It’s been far too long since the last post. And when I saw that Time Magazine (its cover reads: “God vs. Science”) was weighing in in the debate that was sparked, primarily, by Richard Dawkins’ newest book The God Delusion, I knew it was well past time for us to join in the discussion. Morgan, I know you are currently making your way through the book, and I will have to rely on your knowledge here, as law school has left me with little time for leisure reading. My understanding of Dawkins’ book comes entirely from reviews and commentary, so I leave it to those of you who have read or are reading the book to correct my errors.

Wired’s cover story (“The New Atheism”) is a nice starting point for anyone interested in the debate.

First, let me make clear the fact that I do not defend creationist science, or for that matter, any other religious doctrine that comes under the aegis of “science.” I think Dawkins, Gould, Darwin, and others have rightly corrected (many people’s) erroneous beliefs about the natural world. Religion should not encroach upon science’s dominion.

But Dawkin’s book, from what I gather, is not about the natural world. It is, rather, a treatise against religion. In my opinion, just as religion should leave science alone, science or “reason” should leave religion alone.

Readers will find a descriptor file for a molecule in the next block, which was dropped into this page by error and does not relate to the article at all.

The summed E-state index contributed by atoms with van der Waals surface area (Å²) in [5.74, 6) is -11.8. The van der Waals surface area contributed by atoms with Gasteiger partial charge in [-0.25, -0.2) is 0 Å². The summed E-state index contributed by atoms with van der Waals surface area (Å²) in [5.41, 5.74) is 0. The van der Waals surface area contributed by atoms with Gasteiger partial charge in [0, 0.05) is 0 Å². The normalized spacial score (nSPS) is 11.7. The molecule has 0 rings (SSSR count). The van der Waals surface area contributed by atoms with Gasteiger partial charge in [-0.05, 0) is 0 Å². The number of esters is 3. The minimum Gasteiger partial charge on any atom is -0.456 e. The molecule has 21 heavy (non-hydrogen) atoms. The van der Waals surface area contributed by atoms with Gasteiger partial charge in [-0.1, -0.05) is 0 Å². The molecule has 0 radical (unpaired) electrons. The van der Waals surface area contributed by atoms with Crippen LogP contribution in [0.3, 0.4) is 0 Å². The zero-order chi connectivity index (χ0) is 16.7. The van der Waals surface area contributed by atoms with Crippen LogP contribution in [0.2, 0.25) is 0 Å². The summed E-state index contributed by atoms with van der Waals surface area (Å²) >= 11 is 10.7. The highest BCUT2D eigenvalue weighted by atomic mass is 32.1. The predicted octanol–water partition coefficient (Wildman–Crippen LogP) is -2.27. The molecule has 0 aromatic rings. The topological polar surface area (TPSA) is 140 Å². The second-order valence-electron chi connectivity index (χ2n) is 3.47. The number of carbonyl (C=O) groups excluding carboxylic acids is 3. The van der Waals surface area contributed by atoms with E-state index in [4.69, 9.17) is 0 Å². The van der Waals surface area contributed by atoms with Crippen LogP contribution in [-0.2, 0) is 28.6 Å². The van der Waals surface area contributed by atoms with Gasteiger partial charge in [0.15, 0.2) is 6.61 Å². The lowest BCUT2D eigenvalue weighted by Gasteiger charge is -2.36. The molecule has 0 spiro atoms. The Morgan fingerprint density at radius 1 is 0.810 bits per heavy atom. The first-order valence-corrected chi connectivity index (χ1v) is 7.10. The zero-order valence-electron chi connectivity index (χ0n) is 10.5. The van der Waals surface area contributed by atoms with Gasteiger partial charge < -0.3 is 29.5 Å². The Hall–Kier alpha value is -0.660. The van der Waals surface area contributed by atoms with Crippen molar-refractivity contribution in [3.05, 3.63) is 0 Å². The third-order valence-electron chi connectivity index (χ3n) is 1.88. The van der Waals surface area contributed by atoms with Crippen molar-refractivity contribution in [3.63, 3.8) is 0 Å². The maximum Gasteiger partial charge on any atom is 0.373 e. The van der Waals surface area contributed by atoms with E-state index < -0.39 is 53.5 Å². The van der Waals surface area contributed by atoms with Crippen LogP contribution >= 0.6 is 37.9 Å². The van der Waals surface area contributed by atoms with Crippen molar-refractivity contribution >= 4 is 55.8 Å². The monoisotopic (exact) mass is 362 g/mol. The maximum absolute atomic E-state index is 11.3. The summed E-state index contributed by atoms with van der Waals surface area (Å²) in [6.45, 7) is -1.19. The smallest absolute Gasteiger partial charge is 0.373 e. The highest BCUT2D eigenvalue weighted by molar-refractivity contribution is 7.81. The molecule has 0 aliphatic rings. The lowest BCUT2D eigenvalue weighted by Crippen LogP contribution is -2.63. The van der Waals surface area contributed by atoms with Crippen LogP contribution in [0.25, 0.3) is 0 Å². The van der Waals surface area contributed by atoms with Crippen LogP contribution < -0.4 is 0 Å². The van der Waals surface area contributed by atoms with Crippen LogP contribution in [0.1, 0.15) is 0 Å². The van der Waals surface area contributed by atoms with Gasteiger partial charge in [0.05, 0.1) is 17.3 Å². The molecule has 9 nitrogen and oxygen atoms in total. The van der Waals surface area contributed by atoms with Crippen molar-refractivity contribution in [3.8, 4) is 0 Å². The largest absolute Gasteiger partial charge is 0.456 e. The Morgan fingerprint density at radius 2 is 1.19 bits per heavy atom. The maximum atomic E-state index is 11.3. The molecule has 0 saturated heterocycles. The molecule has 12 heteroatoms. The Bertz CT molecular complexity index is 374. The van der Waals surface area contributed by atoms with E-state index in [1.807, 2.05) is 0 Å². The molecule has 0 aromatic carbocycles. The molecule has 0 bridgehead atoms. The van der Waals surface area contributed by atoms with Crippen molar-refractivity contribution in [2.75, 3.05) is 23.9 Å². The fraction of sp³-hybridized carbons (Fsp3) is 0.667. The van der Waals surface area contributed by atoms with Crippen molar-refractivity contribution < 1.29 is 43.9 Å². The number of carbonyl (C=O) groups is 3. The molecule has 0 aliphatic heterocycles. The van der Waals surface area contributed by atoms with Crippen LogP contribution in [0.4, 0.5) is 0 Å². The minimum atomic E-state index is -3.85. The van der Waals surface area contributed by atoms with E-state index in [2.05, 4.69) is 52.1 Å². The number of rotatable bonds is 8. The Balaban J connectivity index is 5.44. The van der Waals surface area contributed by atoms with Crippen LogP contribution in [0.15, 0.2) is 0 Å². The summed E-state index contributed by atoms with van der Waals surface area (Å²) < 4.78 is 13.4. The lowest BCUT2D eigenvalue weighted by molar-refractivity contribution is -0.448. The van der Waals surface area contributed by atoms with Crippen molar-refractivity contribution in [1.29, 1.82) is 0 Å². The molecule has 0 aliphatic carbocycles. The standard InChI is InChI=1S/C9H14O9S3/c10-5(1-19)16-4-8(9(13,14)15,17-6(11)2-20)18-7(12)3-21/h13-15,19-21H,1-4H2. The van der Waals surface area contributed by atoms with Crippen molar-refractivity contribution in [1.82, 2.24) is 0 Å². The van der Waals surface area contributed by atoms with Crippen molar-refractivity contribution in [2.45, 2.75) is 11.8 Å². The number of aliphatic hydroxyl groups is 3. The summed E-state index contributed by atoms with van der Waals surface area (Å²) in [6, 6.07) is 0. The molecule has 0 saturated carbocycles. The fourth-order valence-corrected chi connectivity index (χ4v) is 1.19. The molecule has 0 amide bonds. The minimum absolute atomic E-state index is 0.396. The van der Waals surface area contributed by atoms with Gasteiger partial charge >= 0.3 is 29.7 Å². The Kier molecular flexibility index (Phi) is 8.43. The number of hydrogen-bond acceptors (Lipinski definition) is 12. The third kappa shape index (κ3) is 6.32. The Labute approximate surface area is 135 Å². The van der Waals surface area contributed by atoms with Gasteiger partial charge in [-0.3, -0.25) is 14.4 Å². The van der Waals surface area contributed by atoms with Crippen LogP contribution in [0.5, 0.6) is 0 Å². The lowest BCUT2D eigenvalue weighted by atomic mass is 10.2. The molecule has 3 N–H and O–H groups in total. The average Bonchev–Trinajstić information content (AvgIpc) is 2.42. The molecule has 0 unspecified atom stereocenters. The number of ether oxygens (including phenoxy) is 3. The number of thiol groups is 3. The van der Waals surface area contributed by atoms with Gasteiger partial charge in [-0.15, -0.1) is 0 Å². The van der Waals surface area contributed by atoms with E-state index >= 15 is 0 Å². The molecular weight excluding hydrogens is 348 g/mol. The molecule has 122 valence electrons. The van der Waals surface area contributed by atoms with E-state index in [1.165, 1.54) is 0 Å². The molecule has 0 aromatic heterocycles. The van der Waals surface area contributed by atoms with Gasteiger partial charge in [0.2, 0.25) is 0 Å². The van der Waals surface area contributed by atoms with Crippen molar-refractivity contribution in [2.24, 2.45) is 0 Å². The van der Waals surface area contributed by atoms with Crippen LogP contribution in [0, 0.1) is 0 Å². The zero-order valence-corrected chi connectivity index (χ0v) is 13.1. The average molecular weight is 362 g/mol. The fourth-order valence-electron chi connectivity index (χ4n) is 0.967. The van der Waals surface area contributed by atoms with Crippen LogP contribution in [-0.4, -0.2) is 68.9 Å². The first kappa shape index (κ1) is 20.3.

Sure, there’s a fascinating and undoubtedly massive literature on the psychology of religious belief. And I don’t think it’s inappropriate to study religion from a scientific perspective. But, as I understand, this is not what Mr. Dawkins is doing. He is critiquing religious belief wholesale, and not merely studying it as a curious scientist.

Dawkins’ work may or may not spend time studying the psychology of belief. To the extent he does this, he is acting appropriately in his role as a scientist. But to the extent his work comes to normative conclusions (one of his gems: drawing an analogy to the gay rights movement, that more atheists should “come out” and, oddly, drawing an analogy to the evangelical movement, “spread” their cause), it is bad science, and as such a blemish on an otherwise stellar career.

Those are my initial thoughts. I will, of course, read the book when I have the time. For now, I’d like to get some feedback: am I way off-base? Is Dawkins onto something here?

Daniel Corbett